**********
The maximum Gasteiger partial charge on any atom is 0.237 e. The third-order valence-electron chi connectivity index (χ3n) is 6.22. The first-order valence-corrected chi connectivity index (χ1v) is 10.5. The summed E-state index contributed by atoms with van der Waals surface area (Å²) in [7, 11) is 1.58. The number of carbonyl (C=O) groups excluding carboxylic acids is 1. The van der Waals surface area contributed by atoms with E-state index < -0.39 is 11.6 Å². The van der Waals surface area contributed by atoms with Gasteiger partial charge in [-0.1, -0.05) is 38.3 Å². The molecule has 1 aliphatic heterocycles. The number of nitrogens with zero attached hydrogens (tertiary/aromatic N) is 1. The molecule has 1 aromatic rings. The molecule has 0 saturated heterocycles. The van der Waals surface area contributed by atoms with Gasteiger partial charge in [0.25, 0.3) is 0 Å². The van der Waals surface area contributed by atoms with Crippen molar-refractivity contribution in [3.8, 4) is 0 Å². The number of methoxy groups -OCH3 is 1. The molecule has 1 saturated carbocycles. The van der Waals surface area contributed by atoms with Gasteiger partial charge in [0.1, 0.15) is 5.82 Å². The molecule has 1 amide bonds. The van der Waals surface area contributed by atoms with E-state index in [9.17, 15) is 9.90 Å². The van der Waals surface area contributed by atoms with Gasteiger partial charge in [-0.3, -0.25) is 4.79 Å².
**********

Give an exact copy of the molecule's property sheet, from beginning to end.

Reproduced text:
The maximum Gasteiger partial charge on any atom is 0.237 e. The third-order valence-electron chi connectivity index (χ3n) is 6.22. The first-order valence-corrected chi connectivity index (χ1v) is 10.5. The summed E-state index contributed by atoms with van der Waals surface area (Å²) in [7, 11) is 1.58. The number of carbonyl (C=O) groups excluding carboxylic acids is 1. The van der Waals surface area contributed by atoms with E-state index < -0.39 is 11.6 Å². The van der Waals surface area contributed by atoms with Gasteiger partial charge in [-0.1, -0.05) is 38.3 Å². The molecule has 1 aliphatic heterocycles. The number of nitrogens with zero attached hydrogens (tertiary/aromatic N) is 1. The molecule has 1 aromatic rings. The molecule has 0 saturated heterocycles. The van der Waals surface area contributed by atoms with Gasteiger partial charge in [0.25, 0.3) is 0 Å². The van der Waals surface area contributed by atoms with Crippen molar-refractivity contribution in [3.8, 4) is 0 Å². The number of methoxy groups -OCH3 is 1. The molecule has 1 saturated carbocycles. The van der Waals surface area contributed by atoms with Gasteiger partial charge in [0.1, 0.15) is 5.82 Å². The molecule has 1 amide bonds. The van der Waals surface area contributed by atoms with E-state index in [9.17, 15) is 9.90 Å². The van der Waals surface area contributed by atoms with Gasteiger partial charge in [-0.3, -0.25) is 4.79 Å².